The aim is to find out whether the nest boxes have been used and how many young have been produced. A link can then be made between the change in the number of caterpillars and the number of tits in the area.   

The nesting boxes must be checked by the beginning of May. Nesting boxes at a height of 2.5 m can easily be reached using a ladder. The number of young should be counted using the viewing opening. Separate nests, made by the birds outside the nesting boxes, should be noted too and, if necessary, the chicks counted.  

The great tit may have two clutches of eggs per summer season and then raise the young until the end of the summer. The second clutch, later in the season, will not be monitored, as the birds will no longer feed their young on oak processionary caterpillars with the hazardous hairs.

Please note! Oak processionary caterpillars may also make their nests at warm locations, such as behind nesting boxes or even inside them. So, be aware of the potential presence of caterpillars or caterpillar nests during monitoring.

Monitoring the effects

Each year, the number and size of oak processionary caterpillar nests must be monitored. This allows the effect of the tits’ predation on the caterpillars to be measured.    

From the ground, the number of oak processionary nests can be counted per tree. With an experienced eye, the nests can be identified very easily. They will then be categorised according to their size. The ideal period for monitoring nests is from 15 July to the start of September. From mid-August, all the caterpillars are found in their definitive nests and they begin to pupate. In August, the moths emerge but the nest remains intact in terms of size and shape. At every location, the nests will be counted once in this period. From September, there is a risk that nests could be blown out of the trees in high winds.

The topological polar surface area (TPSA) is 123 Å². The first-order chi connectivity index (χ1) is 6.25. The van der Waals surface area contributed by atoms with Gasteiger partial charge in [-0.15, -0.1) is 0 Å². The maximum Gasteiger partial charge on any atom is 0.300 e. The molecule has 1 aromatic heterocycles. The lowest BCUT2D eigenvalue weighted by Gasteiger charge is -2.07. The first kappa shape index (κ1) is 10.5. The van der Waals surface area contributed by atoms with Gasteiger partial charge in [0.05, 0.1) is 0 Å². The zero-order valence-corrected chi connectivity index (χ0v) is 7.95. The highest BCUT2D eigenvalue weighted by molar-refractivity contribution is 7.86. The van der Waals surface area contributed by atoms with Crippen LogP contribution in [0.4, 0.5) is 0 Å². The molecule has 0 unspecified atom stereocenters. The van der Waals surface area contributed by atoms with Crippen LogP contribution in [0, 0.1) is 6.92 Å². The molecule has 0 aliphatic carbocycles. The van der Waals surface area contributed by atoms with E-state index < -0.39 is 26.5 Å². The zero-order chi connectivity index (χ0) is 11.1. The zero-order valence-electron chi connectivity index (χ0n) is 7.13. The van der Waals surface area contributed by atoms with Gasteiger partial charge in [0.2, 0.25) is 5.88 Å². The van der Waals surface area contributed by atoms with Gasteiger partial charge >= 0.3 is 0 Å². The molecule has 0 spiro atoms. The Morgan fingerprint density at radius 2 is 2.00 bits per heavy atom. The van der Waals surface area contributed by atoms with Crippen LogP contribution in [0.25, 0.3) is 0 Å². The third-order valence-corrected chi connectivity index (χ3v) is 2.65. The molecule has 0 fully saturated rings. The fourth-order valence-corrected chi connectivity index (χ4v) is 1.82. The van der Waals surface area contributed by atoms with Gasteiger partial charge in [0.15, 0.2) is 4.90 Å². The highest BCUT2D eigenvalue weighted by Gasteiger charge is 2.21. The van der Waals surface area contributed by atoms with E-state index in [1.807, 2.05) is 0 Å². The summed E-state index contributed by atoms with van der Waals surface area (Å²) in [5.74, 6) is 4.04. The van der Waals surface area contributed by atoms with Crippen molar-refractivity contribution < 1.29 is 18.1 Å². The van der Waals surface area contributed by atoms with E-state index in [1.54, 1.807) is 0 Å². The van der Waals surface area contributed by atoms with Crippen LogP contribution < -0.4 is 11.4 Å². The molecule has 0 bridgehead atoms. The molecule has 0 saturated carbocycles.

Nestkastjes schoonmaken
Cleaning a nesting box

Cleaning the nesting boxes  

Each year, the nesting boxes for the tits must be cleaned to remain free from parasites. This increases the survival chances of the young in the coming season.  

The nesting box is easy to clean via a cleaning opening. A ladder and drill is used to remove the box and bring it down. The box is made so that it is easy to open. The old nesting material must be removed and any residues scraped out with a knife. The remaining dirt should be rinsed out with hot water and a brush. Pesticides should not be used. Once the nesting box is dry, it can be put back.    

From November, the tits search for suitable sleeping locations and these are then likely to become their nesting places too. The nesting boxes can be cleaned between September and October, once the young from any 2nd clutch have fledged and before the tits start to hunt for sleeping places for the winter.   

The nesting material may be disposed of as organic waste.  

Please note! Oak processionary moths may also make their nests at warm locations, such as behind nesting boxes or even inside them. So, be aware of the potential presence of caterpillars or caterpillar nests.